Today New York Times columnist and uber-pundit Thomas Friedman urged Michael Bloomberg to take “one for the country” by running for president this year as an independent (presumably hijacking the Americans Elect ballot lines enabled in no small part by some of Bloomberg’s hedge-fund constituents).
Now I’m not one of those bloggers who thinks of Friedman as The Beast With Seven Heads and Ten Horns; to me he’s mainly the embodiment of yesterday’s zeitgeist, a popularizer of every oversimplistic cliche of the hubristic late 1990s. He’s been very wrong about some things, and remains very right about others (well, at least one thing: the desperate need for non-idiotic policies on energy and the environment). I can understand how people who think the great disaster of our era was the takeover of an essentially anti-militarist and populist Democratic Party by warmongers and plutocrats would hate Friedman with the heat of a thousand suns, which is why his designation as “Wanker of the Decade” by Duncan Black (a.k.a. Atrios) just yesterday was both logical and very popular in the blogopshere.
But although I see Friedman pretty much as a latterday John Naisbitt (author of that trendy middlebrow 1980s compilation of half-truths, Megatrends), his public plea to Bloomberg really does seem designed to confirm Atrios’ accusation that his defining characteristic is world-class narcissism. What seems to be motivating Friedman to call for the upending of a presidential election by a gazillionaire is the inconvenience he suffered during a train trip from New York to Washington (pretty much the boundaries of his mental world, despite all his globetrotting) and his frustration with the petty partisan politicians who are not sufficiently taking Tom Friedman’s advice.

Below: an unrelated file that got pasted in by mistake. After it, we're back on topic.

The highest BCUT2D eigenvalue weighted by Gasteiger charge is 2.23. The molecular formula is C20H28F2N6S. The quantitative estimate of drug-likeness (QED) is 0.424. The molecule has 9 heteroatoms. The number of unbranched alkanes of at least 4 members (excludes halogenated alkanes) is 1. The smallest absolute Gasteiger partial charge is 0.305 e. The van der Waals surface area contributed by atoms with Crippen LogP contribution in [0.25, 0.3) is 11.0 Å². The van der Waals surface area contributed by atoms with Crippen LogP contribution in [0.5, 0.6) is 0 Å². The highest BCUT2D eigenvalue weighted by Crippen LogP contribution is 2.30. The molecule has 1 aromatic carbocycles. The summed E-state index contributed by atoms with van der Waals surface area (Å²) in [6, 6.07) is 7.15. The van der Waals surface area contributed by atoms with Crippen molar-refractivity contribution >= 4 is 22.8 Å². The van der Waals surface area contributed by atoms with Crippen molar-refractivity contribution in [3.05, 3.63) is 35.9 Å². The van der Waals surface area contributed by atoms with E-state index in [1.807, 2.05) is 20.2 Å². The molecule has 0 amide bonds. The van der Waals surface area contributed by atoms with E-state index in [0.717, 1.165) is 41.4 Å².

Friedman looks at the two major political parties and does not see traditions, movements, ideologies, constituencies, or communities-of-interest, but instead sees only obstacles to the immediate adoption of his own preferred agenda—described, of course, as the obvious solutions to the country’s most urgent challenges. More specifically, he looks at Barack Obama, who actually supports most of Friedman’s agenda, and sees a well-meaning but feckless man who has been forced by the lilliputians of his party to embrace demagogic trifles like the “Buffet Rule” when he ought to be agitating for “entitlement reform” and “shared sacrifice.”
So like many self-conscious elitists whose idea of leadership is to herd the poor dumb masses along to their appointed destination in the great cattle drive of life, Friedman is a natural Bonapartist, and Bloomberg is the best available Napoleon. Having dismissed Obama and the Democrats as no better than Romney and the Republicans when it comes to the failure to champion Friedman’s specific instructions to America, the columnist does not bother to address the very strong possibility that a Bloomberg candidacy could produce a perverse outcome, such as the election of Mitt Romney by a plurality of voters who embrace a savagely conservative world-view.
If that were to happen, of course, you get the feeling that Friedman would probably attribute it to the parties that failed to melt away or join a Government of National Salvation, or to this generation of Americans who proved themselves unworthy to preserve their country’s role as global hegemon. It would make for many fine columns, and a best-selling book, available in airports everywhere.
All in all, Friedman’s effort to launch a Bloomberg boom isn’t just narcisstic: it shows he’s guilty of a sin that in his own eyes is far, far worse: he’s unserious. Let’s hope Michael Bloomberg has a good laugh and refuses to acccept Friedman’s nomination.
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